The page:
– This is a coping strategy.

– Sterotypies have been described as abnormal coping strategy in bad housing conditions, she adds: – They are developed in a motivational conflict situation, out of boredom, and born of frustration when an animal cannot reach its goal, e.g. cannot get to a social parter, cannot walk because of chains, cannot get to food when hungry because of housing restriction or chains, and many many more. My guess would be that elephants ‘weave’ to ease discomfort, frustration, etc. and that this is a coping strategy, the only way out without going mad, This of course shows that there is something very wrong in the keeping methods!

Marion Garaï also has viewed videos of Baba performing in the ring, posted on the YouTube. – The performance is pathetic and ridiculous to say the least, she says: – Turning round in circles on a bench. The lady wielding the stick and pretending to be very imporant and showing off. She does nothing else but show Baba the stick which she obviously used during training, otherwise it would not be necessary to use it.

– I would not be surprised if she eventually gets arthritis.

This video was filmed in Steinkjer, Norway in May 2012. In other videos it is seen that Baba has problems placing her hind legs on the bench and cannot get up, the lady beating her legs with the stick. – This is an outdated practice which damages the joints, as elephants are too heavy to stand on two legs. Males do it during mating, but rest the font legs on the females back. Baba is rather heavy for an Asian elephant, as she does not get sufficient excercise, so all the more weight to place on her joints. I would not be surprised if she eventually gets arthritis, Garaï writes.

Foto: Fredrikstad Blad

This picture was taken by the Norwegian newspaper Fredrikstad Blad before the opening show when Baba visited Norway for the first time in 2003. Her owner and trainer Adriana Folco Althoff commands her to sit on a bench to pose for the photographer. The newspaper arranged a competion for their readers to guess the weight of Baba. The right answer was three tons. Imagine the strain this position puts on Baba’s body.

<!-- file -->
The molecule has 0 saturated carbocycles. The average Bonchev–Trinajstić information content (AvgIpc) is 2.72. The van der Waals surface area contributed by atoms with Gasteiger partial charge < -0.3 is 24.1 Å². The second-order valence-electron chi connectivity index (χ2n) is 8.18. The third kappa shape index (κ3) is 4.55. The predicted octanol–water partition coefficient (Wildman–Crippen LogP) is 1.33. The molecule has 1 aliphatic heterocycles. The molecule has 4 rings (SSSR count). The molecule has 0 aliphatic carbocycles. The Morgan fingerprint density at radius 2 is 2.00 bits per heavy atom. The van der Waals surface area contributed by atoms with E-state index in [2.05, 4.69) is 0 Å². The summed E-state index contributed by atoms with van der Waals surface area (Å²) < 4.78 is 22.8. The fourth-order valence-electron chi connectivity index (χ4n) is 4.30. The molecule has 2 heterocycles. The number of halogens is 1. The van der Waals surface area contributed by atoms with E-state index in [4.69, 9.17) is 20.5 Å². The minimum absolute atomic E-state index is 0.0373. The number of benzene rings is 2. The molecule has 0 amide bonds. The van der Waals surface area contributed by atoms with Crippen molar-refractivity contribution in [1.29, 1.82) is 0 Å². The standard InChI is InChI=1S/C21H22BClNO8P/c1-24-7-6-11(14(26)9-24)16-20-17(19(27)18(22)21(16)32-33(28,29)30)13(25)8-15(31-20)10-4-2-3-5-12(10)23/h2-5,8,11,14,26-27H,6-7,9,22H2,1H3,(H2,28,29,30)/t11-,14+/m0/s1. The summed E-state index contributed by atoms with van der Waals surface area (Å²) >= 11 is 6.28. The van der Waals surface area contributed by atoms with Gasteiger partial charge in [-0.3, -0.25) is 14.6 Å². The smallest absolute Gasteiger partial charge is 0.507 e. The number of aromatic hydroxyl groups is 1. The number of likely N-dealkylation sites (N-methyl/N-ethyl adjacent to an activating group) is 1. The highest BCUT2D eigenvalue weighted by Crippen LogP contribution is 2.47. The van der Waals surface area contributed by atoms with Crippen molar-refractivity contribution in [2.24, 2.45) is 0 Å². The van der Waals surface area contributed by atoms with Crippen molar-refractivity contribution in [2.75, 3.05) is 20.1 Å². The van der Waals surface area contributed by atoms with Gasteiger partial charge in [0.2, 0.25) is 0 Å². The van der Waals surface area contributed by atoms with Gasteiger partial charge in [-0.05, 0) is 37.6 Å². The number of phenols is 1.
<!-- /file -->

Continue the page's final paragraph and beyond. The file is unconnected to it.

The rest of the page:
– On the photo the eye of Baba is clearly visiable and it shows she is frightened, wide open and the white visible. Whether she is frightenend by the trick, the stick (ancus) the lady is holding or something else in the audience, I cannot tell. She certainly has negative experience with the ancus, or she would not do such an unnatural trick! Very young elephant may take up similar positions when they are playing and tumbling over each other. They may also sit shortly before lying down, Garaï comments.

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For a moment Baba she stops her «weaving», look at me and then continues to sway from side to side. It’s a strange situation. Is she just judging a stranger, wondering what he is doing there ? Then she moves backwards in the tent, lost in her own mental world. It’s a sad sight. In a couple of hours she is once again due to enter the ring, performing her ridiculous, undignified tasks for the so-called amusement of humans.

– I feel very sorry for Baba, both because she is in a poor state of mind and because she is living under poor conditions, says Marion Garaï. Whether Baba suffers a deeper trauma/PTSD is not for her to say. Neuroscience is not her area of scientific competence. Still a psychological/psychiatric state of mind is involved in the stereotypic behaviour displayed by Baba, Garaï states and points to neurological research done the last decades, particularly by the American psychologist and author Gay Bradshaw.

Text : Inge Sellevag

Related stories:

– This has to stop !
– We are glad to help Baba.
– The training of circus elephants is brutal in the extreme.
A brief history of Baba.

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7 kommentarer
  1. this is not natural,stop torturing this sweet animal,this i abuse,let her free

  2. I feel so sad for Baba, I hope she will retire soon and have other elephants as her family and friends. Love for the Netherlands, Bo

  3. please save her, while she has some years left….it brakes my heart to sea and read this. No animal schould be suffering ! Especially not for ‘fun’ for stupid humans.

  4. Susanna permalink

    is really very sad. please , he needs to walk and be with other elephants